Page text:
Thursday, October 13, 2022

Karl May: German Westerns, Winnetou and Old Shatterhand (Part 1 of 2)

 If you’ve never heard of Winnetou, Old Shatterhand, Kara Ben Nemsi or Old Surehand, you probably didn’t grow up in Germany or another German-speaking country. Those characters created by the German author Karl May (1842-1912) are as well-known in Germany and a few other European countries as the Lone Ranger and Tonto, or Tarzan are in the English-speaking world. Unlike traditional American-style Westerns, May’s stories favored the Indians over the cowboys/frontiersman (Westmänner in May parlance). He portrayed his Native American characters as intelligent, noble people who appreciated Nature and were generally more honest and trustworthy than the paleface frontier people they encountered. In doing so, May (pronounced MY) also romanticized the life and culture of American Indians, sparking a longtime cultural and literary debate in Germany that continues to this day. May also had errors and inconsistencies in his novels, which were written and revised over many years at different times.

[The Apache chieftain Winnetou (left) is one of Karl May’s best known fictional characters. His German friend Old Shatterhand is equally famous. This book, Part II (Vol. 8) of the Winnetou trilogy, was first published in 1893, although May had first invented an early version of Winnetou in 1878. The book pictured here, part of the classic “green volumes” (grüne Bände), was published in Bamberg, West Germany by the Karl-May-Verlag (founded in 1913) with a 1951 copyright. The postwar German division and the Soviet Occupation Zone led to the publisher moving operations from East Germany to Bamberg. A Radebeul office opened in 1996. PHOTO: Hyde Flippo]

Neither the Tonto nor the Tarzan portrayals in American movies and television managed to avoid stale stereotypes and tropes. Neither Tonto nor Tarzan spoke English very well. The original Tarzan, as written by Edgar Rice Burroughs and first published in 1912, was well-spoken, but none of the Johnny Weissmuller movies were based on the original novels. On the other hand, Winnetou, Karl May’s Apache chieftain, speaks perfect German/English: Er sprach ein reines Englisch. (“He spoke perfect English.”) – Winnetou I.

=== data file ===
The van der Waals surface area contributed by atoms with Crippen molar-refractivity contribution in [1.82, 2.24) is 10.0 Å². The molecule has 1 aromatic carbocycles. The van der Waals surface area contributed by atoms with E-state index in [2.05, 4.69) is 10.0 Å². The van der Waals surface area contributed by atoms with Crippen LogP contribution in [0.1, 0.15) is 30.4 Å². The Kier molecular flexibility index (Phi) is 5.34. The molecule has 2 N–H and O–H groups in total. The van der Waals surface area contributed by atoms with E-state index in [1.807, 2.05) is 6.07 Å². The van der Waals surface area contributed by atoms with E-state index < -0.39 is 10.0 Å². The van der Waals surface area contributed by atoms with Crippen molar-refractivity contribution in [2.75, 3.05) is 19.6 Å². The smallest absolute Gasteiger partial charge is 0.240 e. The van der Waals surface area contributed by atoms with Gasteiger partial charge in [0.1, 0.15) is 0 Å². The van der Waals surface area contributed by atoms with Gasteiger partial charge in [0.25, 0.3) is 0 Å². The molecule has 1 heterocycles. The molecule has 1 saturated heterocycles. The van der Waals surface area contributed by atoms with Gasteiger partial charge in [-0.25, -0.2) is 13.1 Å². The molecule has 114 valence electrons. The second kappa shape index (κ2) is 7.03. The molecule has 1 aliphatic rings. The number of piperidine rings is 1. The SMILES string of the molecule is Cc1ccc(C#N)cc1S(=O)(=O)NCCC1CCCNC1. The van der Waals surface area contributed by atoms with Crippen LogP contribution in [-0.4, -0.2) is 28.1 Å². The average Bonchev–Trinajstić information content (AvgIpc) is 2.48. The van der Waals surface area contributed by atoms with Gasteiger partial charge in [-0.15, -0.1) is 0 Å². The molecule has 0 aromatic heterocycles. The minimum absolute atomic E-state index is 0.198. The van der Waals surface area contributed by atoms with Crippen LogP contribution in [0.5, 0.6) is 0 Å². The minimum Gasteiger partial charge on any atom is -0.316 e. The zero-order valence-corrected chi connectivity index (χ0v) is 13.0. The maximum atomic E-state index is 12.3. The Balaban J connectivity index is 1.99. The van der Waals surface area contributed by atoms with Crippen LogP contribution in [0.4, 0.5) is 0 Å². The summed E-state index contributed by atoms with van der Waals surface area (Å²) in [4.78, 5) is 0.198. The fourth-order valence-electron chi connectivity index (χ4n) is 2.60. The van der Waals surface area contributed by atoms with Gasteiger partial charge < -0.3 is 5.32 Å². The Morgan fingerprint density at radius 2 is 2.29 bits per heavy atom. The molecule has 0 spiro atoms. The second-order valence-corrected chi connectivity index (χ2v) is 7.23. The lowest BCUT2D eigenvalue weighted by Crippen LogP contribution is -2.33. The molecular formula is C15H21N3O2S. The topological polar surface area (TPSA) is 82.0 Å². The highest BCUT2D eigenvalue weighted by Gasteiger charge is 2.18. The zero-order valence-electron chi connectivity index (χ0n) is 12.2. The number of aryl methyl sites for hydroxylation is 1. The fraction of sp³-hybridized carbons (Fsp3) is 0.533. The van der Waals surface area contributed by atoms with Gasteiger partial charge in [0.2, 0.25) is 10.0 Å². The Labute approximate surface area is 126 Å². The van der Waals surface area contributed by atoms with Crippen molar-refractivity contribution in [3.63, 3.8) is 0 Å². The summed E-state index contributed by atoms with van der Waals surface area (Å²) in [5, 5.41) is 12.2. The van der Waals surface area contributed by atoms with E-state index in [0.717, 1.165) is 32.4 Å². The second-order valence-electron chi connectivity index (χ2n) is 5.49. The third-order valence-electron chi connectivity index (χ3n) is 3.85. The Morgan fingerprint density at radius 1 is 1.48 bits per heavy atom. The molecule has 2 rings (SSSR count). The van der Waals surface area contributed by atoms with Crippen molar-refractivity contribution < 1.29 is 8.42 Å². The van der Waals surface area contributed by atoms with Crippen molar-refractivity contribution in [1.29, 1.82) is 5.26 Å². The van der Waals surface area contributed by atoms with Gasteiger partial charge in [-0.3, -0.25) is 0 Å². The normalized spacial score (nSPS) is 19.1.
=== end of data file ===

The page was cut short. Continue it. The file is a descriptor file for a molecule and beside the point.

[The LONE RANGER television series featured Clayton Moore as the masked title figure and Jay Silverheels as Tonto, his Indian sidekick. PHOTO: American Broadcasting Company]

In the German Winnetou “sauerkraut Western” film adaptations of the 1960s, as with Tarzan, the movie scripts often deviated from May’s original stories. Many Europeans’ understanding of the Winnetou character (and American Indians in general) are still based on the film versions, over which May’s estate had little control. American actor Lex Barker (Alexander Crichlow Barker Jr, 1919-1973), who also played the film Tarzan, portrayed Winnetou’s friend Old Shatterhand – who comes from Germany. To this day, Barker is best known in German-speaking Europe for his Old Shatterhand role, for which he even received German film awards. The French actor Pierre Brice (pron. BREECE; Pierre-Louis Le Bris, 1929-2015) had a long career based on his Winnetou role on screen and in live pageants. In East Germany, the popular “Indianerfilme” (not “Westernfilme”!) featured the German-Serbian actor Gojko Mitić as Winnetou. More recently, in the 2016 made-for-TV movie Winnetou – Der Mythos lebt (“…the myth lives on”), Winnetou was played by Nik Xhelilaj of Albania. No, none of these guys was a Native American or even related to one.

The Lone Ranger character first appeared in The Lone Star Ranger (1914), a novel by the American Western writer Zane Grey (1872-1939). (German book title: Der Texasreiter [“the Texas rider”].) There was no Tonto character yet, as pointed out above. Grey’s all-time bestseller was his 1912 novel Riders of the Purple Sage (Das Gesetz der Mormonen [“Mormon law”] in German), published in the same year as May’s death. Grey’s works, translated into German, are also well known in the German-speaking world. Zane Grey published more than 90 books, far fewer than Karl May’s 300 or so. During his writing career, Grey’s books were adapted as motion pictures. Riders of the Purple Sage, The Lone Star Ranger and other Zane Grey novels were made into feature films between 1916 and the 1940s, an opportunity that Karl May never had during his lifetime.

The Tonto sidekick character was invented (for the radio series) so that the Lone Ranger, played by Clayton Moore in most of the later TV episodes, would have someone to talk to. The good part was that the TV Tonto was at least played by the indigenous Canadian actor Jay Silverheels, a rarity in movies and TV of the 1950s. The US television series aired on the ABC network from 1949 to 1957, with an amazing 221 30-minute episodes. For the 2013 Lone Ranger movie, there was criticism aimed at a non-indigenous actor (Johnny Depp) playing Tonto. (See Hollywood Indian Sidekicks and American Identity from Essais.)

[To be continued tomorrow]

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